client for the above service.
Start Visual Basic 6,
create a new standard EXE project, add reference to Microsoft SOAP Type
Library, double click on the form and write the following code in the Form_Load
objSOAPClient As New SoapClient
objSOAPClient = Nothing
By now it should be
clear as to what we are doing above. The mssoapinit call initializes the SoapClient object and then we call the Web service method (GetAddress)
directly using the SoapClient object.
As an exercise, spend
some time reviewing the generated ASP page (NetAdapterAddress.asp) and see how it makes use of the SOAP Toolkit (MSSOAP.SoapServer class) to accept the request, call the respective COM
method, build and serialize the response.
Using MSXML 4.0 to Call Web Services
We saw how the SOAP
toolkit hides the details from us and provides the simple high-level API and
wizards to write SOAP client and server applications. It also provides the
low-level API that provides the maximum flexibility and control over the SOAP
messaging, but requires more code. Check SOAP Toolkit documentation for more
information on the low-level API.
It is also possible
to use MSXML 4.0 as a Web service client (or server). But this surely evolves a
lot of work as you'll have to do all the work of packaging and un-packaging the
SOAP request/response messages. MSXML 4.0 supports the IXMLHTTPRequest interface that you can use to send HTTP requests and get
the response. Check out perfectxml.com MSXML Focus section for more
help on XMLHTTP and ServerXMLHTTP, the built-in classes that implement the IXMLHTTPRequest
The benefit of
creating Web services using ASP.NET is that apart from using SOAP, these Web
services can also be accessed by sending just the GET or POST HTTP requests
(without actually sending the SOAP request payload). If you don't want to use
the SOAP Toolkit, you can use MSXML 4.0 to send a GET/POST request to a Web
service method and get the response. Let's take a look at an example of this.
In this example,
we'll send a GET request to the NewsNArticles Web service available at http://www.PerfectXML.net/WebServices/NewsNArticles/Updates.asmx.
We'll use ServerXMLHTTP40 to send the GET request, if it succeeds we'll use the XPath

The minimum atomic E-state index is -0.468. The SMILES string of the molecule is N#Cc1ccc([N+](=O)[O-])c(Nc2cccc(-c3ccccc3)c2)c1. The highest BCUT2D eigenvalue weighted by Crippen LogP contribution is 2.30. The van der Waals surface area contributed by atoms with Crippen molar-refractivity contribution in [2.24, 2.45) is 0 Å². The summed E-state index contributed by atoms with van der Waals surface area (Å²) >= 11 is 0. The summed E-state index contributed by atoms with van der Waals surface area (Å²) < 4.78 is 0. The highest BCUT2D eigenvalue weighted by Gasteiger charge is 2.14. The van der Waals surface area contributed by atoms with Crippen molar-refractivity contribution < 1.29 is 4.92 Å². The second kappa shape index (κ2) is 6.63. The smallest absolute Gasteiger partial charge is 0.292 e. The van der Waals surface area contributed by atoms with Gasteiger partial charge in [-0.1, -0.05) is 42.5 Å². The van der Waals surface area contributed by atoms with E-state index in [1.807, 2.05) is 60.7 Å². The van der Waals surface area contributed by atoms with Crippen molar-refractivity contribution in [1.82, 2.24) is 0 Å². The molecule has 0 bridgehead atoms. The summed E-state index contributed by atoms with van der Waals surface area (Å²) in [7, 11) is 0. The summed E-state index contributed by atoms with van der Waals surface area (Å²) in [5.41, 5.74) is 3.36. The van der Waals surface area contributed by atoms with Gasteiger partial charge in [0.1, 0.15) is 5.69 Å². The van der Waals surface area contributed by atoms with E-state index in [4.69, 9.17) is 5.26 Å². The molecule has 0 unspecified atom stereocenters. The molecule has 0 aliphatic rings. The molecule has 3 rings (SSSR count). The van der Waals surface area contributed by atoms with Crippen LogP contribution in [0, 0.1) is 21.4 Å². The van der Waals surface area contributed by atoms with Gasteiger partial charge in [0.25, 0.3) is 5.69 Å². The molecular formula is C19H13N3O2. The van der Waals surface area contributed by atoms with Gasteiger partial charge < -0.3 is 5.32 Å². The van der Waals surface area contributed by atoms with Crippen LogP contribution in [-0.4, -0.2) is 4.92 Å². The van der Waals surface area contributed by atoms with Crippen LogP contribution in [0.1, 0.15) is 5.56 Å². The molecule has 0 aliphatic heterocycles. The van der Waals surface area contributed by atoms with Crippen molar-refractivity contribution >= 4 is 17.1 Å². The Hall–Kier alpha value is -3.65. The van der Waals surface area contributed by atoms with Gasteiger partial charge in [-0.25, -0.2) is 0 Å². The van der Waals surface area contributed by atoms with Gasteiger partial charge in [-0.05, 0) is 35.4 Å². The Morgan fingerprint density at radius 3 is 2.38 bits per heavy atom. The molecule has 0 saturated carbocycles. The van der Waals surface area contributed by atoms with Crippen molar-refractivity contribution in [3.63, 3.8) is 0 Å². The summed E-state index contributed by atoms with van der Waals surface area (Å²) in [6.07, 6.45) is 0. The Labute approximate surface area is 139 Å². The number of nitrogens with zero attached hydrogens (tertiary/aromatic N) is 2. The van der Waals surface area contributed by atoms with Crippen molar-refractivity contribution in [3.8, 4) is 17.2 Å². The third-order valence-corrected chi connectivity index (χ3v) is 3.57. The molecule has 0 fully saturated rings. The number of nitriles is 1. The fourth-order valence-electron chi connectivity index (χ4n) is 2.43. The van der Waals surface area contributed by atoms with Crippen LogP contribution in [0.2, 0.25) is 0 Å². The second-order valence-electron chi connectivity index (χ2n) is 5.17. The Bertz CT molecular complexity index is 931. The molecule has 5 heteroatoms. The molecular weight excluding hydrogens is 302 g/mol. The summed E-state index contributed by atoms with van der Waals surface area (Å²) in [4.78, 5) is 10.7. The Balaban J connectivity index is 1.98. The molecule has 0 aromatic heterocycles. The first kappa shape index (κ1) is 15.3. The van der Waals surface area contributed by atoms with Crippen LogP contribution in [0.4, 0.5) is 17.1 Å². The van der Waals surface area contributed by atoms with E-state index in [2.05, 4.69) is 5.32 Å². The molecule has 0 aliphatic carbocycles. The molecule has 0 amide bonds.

expressions and MSXML selectNodes and selectSingleNode methods to access the returned XML data. Save the following
code as PXMLNews.asp under some IIS virtual directory and browse to the page to
see the latest XML News powered by the PerfectXML NewsNArticles Web service!
objSXH3.status = 200 Then
Set NewsItemNodes =
For Each ItemNode In NewsItemNodes
class=defaultitem_link href=" & _
& ItemNode.selectSingleNode("Title").nodeTypedValue & _
<font color=gray>(" & _
("<br><hr size='1' color='#999999' width='99%' " & _
Instead of using
Response.Write, if you wish, you can also write an XSLT transformation that
converts the returned XML data into HTML.
The main aim of this
article was to give you, the Visual Basic programmers, a brief introduction to
SOAP and Web services. We saw how SOAP toolkit can be used to easily create the
SOAP client and server applications in Visual Basic. At the end, we learned
about using MSXML to quickly build a Web service client. We hope you enjoyed
this article and also learned something new. There is a lot more to learn in
the SOAP and Web services world, be sure to check out links and resources at
the bottom of this article for some more references.
Do not hesitate to
send an email to mailto:firstname.lastname@example.org
and ask any questions that you might have and we (perfectxml.com Team) would be
very happy to provide answers to them.
Links and Resources
Focus section (http://www.perfectxml.com/soap.asp)
services Focus Section (http://www.perfectxml.com/WebSvc1.asp)
SOAP Toolkit Knowledgebase articles